Monday, April 11, 2011
Prevailing in Current Wars or Preparing for Future Conflicts – Can we do both?
In light of our recent “near-miss” of a government shutdown with its resulting $38 billion in budget cuts, I thought it would be appropriate to reevaluate the DOD’s Fiscal Budget proposal.
Focusing on how the Defense Department evaluated the budgets needed to 1) sustain its capabilities for current conflicts and 2) those needed for future wars, paints a clear picture that the department is focused on keeping its “head above water” with current engagements and fails to fully prepare for future wars. Understandably, the department is forced to prioritize and allocate funds where it can, but the numbers are interesting.
A mere $58 billion are intended for modernization for future conflicts, not including the enormous $35 billion going to the aerial refueling contract. Of the $58 billion, the department is finally allocating $25 billion to a much-needed robust shipbuilding program.
$20 billion is planned for current war efforts and a separate but staggering $117 billion to support troops engaged in Overseas Contingency Operations (OCO) primarily in Afghanistan and Iraq. This prioritization clearly indicates the department is focused on troop support and prevailing in current conflicts. And it must be - fighting wars are costly. Nevertheless, it is troubling that our Defense Department is not comfortable enough to draft a fiscal budget that can both support troops engaged in operations and adequately modernize our defenses to maintain its preeminent status into the next decade.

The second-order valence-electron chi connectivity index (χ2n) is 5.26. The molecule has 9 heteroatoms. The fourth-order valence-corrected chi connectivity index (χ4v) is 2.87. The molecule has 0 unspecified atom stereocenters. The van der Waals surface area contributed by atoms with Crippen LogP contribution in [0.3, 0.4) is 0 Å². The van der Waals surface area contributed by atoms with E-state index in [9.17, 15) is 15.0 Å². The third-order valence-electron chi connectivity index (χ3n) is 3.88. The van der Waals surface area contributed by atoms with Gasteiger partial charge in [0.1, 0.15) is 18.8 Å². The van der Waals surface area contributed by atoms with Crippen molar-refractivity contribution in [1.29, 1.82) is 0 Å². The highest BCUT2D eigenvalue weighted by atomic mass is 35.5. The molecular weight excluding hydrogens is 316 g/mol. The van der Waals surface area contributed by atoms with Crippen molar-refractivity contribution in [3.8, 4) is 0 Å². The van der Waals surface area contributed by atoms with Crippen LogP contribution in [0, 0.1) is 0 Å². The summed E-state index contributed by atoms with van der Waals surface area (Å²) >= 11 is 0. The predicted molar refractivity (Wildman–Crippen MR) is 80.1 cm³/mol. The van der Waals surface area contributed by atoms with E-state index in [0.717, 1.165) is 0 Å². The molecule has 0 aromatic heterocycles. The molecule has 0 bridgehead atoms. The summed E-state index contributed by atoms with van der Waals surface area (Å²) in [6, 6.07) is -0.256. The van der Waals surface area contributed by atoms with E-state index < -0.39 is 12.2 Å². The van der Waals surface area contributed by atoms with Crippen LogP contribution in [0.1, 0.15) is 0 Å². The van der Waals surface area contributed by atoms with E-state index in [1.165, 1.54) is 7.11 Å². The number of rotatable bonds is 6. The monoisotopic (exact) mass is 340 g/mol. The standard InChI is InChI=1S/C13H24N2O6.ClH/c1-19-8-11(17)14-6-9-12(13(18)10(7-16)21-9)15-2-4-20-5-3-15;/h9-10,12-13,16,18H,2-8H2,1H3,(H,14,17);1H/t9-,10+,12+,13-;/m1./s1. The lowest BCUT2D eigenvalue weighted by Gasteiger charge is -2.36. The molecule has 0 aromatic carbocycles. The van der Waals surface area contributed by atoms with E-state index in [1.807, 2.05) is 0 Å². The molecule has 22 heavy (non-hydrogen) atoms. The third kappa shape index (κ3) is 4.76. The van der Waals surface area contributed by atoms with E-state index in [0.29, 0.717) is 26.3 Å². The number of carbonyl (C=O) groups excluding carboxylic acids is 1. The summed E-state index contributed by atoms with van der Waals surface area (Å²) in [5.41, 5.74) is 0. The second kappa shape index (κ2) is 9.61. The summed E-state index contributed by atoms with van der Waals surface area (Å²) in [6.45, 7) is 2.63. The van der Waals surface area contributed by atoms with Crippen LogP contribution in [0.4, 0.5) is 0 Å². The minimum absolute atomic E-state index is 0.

Of the $117 billion, it is interesting that in order to support our troops $10.1 billion is set aside alone for counter-IED efforts. This is almost as much as what is budgeted for missile defense; more than what is planned for the F-35 Joint Strike Fighter (JSF) acquisition plan; $8 billion more than what is being planned for nuclear modernization; the same amount intended to be used for rotary-wing aircraft modernization and more than the combined funding set aside for Unmanned Aerial Systems (UAS), cyber capabilities, the Chemical and Biological Defense Program, counternarcotics and efforts to train and equip partner nations to conduct counterterrorism operations.
It is almost as if the Department of Defense felt uneasy in its proposal due to cutting funding for certain projects and postponing others pending “successful development.” Thus, in order to justify these cuts to its services and show Congress other aggressive steps to present a sound budget, the department developed its political strategy to implement additional efficiencies and other changes, which add up to $78 billion in top line reduction from the fiscal 2011 budget plan. These savings were achieved through DoD-wide personnel changes, including holding the civilian workforce at or below fiscal 2010 levels and a two-year freeze on civilian salaries, a reduction in the number of contractors, and a cut in both flag and general officer billets and the number of civilian senior executives.
This again seems to draw questions as to why the department is able to make such “significant administrative cuts”, but then fails to appropriate adequate funds to sustain its second principal objective of “Balancing America’s defense posture, between capabilities to prevail in current wars and preparing for future conflicts.”